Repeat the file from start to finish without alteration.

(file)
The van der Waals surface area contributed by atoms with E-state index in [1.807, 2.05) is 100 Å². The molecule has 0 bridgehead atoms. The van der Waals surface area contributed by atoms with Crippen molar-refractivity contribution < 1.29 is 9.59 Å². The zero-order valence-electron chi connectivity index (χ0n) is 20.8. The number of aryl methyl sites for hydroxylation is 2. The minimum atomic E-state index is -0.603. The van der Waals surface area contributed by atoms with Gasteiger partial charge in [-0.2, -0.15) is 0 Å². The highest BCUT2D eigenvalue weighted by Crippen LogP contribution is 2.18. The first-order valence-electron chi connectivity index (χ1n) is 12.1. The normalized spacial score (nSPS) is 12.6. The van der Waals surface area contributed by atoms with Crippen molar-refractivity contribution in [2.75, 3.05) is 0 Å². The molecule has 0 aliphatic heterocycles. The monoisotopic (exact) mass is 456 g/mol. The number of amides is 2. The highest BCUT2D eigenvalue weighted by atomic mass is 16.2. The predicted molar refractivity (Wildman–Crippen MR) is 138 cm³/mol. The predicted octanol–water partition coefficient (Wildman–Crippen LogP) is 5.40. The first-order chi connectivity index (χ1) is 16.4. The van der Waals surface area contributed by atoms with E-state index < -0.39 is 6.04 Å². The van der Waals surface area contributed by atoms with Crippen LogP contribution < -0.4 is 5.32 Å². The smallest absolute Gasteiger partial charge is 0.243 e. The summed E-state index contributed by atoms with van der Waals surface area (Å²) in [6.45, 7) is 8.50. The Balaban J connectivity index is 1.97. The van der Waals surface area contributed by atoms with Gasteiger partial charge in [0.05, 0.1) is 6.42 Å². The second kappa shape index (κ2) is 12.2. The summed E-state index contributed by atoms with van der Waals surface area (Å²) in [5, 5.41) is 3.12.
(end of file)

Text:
The van der Waals surface area contributed by atoms with E-state index in [1.807, 2.05) is 100 Å². The molecule has 0 bridgehead atoms. The van der Waals surface area contributed by atoms with Crippen molar-refractivity contribution < 1.29 is 9.59 Å². The zero-order valence-electron chi connectivity index (χ0n) is 20.8. The number of aryl methyl sites for hydroxylation is 2. The minimum atomic E-state index is -0.603. The van der Waals surface area contributed by atoms with Gasteiger partial charge in [-0.2, -0.15) is 0 Å². The highest BCUT2D eigenvalue weighted by Crippen LogP contribution is 2.18. The first-order valence-electron chi connectivity index (χ1n) is 12.1. The normalized spacial score (nSPS) is 12.6. The van der Waals surface area contributed by atoms with Crippen molar-refractivity contribution in [2.75, 3.05) is 0 Å². The molecule has 0 aliphatic heterocycles. The monoisotopic (exact) mass is 456 g/mol. The number of amides is 2. The highest BCUT2D eigenvalue weighted by atomic mass is 16.2. The predicted molar refractivity (Wildman–Crippen MR) is 138 cm³/mol. The predicted octanol–water partition coefficient (Wildman–Crippen LogP) is 5.40. The first-order chi connectivity index (χ1) is 16.4. The van der Waals surface area contributed by atoms with E-state index < -0.39 is 6.04 Å². The van der Waals surface area contributed by atoms with Crippen LogP contribution < -0.4 is 5.32 Å². The smallest absolute Gasteiger partial charge is 0.243 e. The summed E-state index contributed by atoms with van der Waals surface area (Å²) in [6.45, 7) is 8.50. The Balaban J connectivity index is 1.97. The van der Waals surface area contributed by atoms with Gasteiger partial charge in [0.05, 0.1) is 6.42 Å². The second kappa shape index (κ2) is 12.2. The summed E-state index contributed by atoms with van der Waals surface area (Å²) in [5, 5.41) is 3.12.